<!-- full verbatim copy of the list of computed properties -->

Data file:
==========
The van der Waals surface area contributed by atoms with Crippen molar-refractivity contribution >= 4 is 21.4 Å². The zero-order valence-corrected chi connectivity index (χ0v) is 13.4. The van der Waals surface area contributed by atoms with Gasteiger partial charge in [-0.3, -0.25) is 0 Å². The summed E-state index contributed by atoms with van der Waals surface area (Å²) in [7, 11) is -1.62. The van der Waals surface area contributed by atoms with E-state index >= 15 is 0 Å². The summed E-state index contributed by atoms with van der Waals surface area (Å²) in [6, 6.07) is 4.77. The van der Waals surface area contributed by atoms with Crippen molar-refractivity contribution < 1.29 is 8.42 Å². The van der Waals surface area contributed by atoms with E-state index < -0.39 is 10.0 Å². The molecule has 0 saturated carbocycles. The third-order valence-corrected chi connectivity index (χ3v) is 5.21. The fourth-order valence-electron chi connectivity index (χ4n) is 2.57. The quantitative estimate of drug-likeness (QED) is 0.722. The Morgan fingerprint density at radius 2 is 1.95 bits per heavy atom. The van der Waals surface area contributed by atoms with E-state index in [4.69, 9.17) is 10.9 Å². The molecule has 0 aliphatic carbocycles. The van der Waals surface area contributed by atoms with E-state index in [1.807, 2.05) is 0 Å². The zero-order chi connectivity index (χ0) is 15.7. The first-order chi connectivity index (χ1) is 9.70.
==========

The van der Waals surface area contributed by atoms with Crippen molar-refractivity contribution >= 4 is 21.4 Å². The zero-order valence-corrected chi connectivity index (χ0v) is 13.4. The van der Waals surface area contributed by atoms with Gasteiger partial charge in [-0.3, -0.25) is 0 Å². The summed E-state index contributed by atoms with van der Waals surface area (Å²) in [7, 11) is -1.62. The van der Waals surface area contributed by atoms with E-state index >= 15 is 0 Å². The summed E-state index contributed by atoms with van der Waals surface area (Å²) in [6, 6.07) is 4.77. The van der Waals surface area contributed by atoms with Crippen molar-refractivity contribution < 1.29 is 8.42 Å². The van der Waals surface area contributed by atoms with E-state index < -0.39 is 10.0 Å². The molecule has 0 saturated carbocycles. The third-order valence-corrected chi connectivity index (χ3v) is 5.21. The fourth-order valence-electron chi connectivity index (χ4n) is 2.57. The quantitative estimate of drug-likeness (QED) is 0.722. The Morgan fingerprint density at radius 2 is 1.95 bits per heavy atom. The van der Waals surface area contributed by atoms with E-state index in [4.69, 9.17) is 10.9 Å². The molecule has 0 aliphatic carbocycles. The van der Waals surface area contributed by atoms with E-state index in [1.807, 2.05) is 0 Å². The zero-order chi connectivity index (χ0) is 15.7. The first-order chi connectivity index (χ1) is 9.70.